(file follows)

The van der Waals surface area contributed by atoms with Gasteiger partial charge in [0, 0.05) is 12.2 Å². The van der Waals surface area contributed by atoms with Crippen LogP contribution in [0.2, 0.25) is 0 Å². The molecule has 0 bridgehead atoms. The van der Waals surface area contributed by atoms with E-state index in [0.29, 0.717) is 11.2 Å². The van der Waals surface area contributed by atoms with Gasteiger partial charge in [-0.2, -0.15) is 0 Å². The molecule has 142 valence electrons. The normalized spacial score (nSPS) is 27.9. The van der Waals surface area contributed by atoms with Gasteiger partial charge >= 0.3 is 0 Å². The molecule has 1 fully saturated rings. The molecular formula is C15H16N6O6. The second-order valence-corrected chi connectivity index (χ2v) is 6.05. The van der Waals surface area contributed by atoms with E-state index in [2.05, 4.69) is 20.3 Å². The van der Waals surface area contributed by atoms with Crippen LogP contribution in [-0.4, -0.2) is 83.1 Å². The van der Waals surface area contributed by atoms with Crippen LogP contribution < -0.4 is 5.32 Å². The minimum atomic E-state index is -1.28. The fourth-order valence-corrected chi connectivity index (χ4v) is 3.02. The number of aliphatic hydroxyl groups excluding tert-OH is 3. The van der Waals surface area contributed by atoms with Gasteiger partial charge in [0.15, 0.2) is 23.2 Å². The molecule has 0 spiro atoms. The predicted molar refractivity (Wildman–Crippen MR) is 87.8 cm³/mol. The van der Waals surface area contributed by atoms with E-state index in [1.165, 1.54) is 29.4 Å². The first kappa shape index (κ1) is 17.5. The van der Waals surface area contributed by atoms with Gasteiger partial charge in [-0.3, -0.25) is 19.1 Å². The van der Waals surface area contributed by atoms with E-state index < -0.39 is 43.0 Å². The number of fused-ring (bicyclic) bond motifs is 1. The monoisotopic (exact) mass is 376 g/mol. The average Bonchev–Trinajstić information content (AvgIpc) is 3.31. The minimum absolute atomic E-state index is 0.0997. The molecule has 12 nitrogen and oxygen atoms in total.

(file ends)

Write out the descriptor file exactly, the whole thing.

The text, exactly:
The van der Waals surface area contributed by atoms with Gasteiger partial charge in [0, 0.05) is 12.2 Å². The van der Waals surface area contributed by atoms with Crippen LogP contribution in [0.2, 0.25) is 0 Å². The molecule has 0 bridgehead atoms. The van der Waals surface area contributed by atoms with E-state index in [0.29, 0.717) is 11.2 Å². The van der Waals surface area contributed by atoms with Gasteiger partial charge in [-0.2, -0.15) is 0 Å². The molecule has 142 valence electrons. The normalized spacial score (nSPS) is 27.9. The van der Waals surface area contributed by atoms with Gasteiger partial charge >= 0.3 is 0 Å². The molecule has 1 fully saturated rings. The molecular formula is C15H16N6O6. The second-order valence-corrected chi connectivity index (χ2v) is 6.05. The van der Waals surface area contributed by atoms with E-state index in [2.05, 4.69) is 20.3 Å². The van der Waals surface area contributed by atoms with Crippen LogP contribution in [-0.4, -0.2) is 83.1 Å². The van der Waals surface area contributed by atoms with Crippen LogP contribution < -0.4 is 5.32 Å². The minimum atomic E-state index is -1.28. The fourth-order valence-corrected chi connectivity index (χ4v) is 3.02. The number of aliphatic hydroxyl groups excluding tert-OH is 3. The van der Waals surface area contributed by atoms with Gasteiger partial charge in [0.15, 0.2) is 23.2 Å². The molecule has 0 spiro atoms. The predicted molar refractivity (Wildman–Crippen MR) is 87.8 cm³/mol. The van der Waals surface area contributed by atoms with E-state index in [1.165, 1.54) is 29.4 Å². The first kappa shape index (κ1) is 17.5. The van der Waals surface area contributed by atoms with Gasteiger partial charge in [-0.3, -0.25) is 19.1 Å². The van der Waals surface area contributed by atoms with E-state index < -0.39 is 43.0 Å². The number of fused-ring (bicyclic) bond motifs is 1. The monoisotopic (exact) mass is 376 g/mol. The average Bonchev–Trinajstić information content (AvgIpc) is 3.31. The minimum absolute atomic E-state index is 0.0997. The molecule has 12 nitrogen and oxygen atoms in total.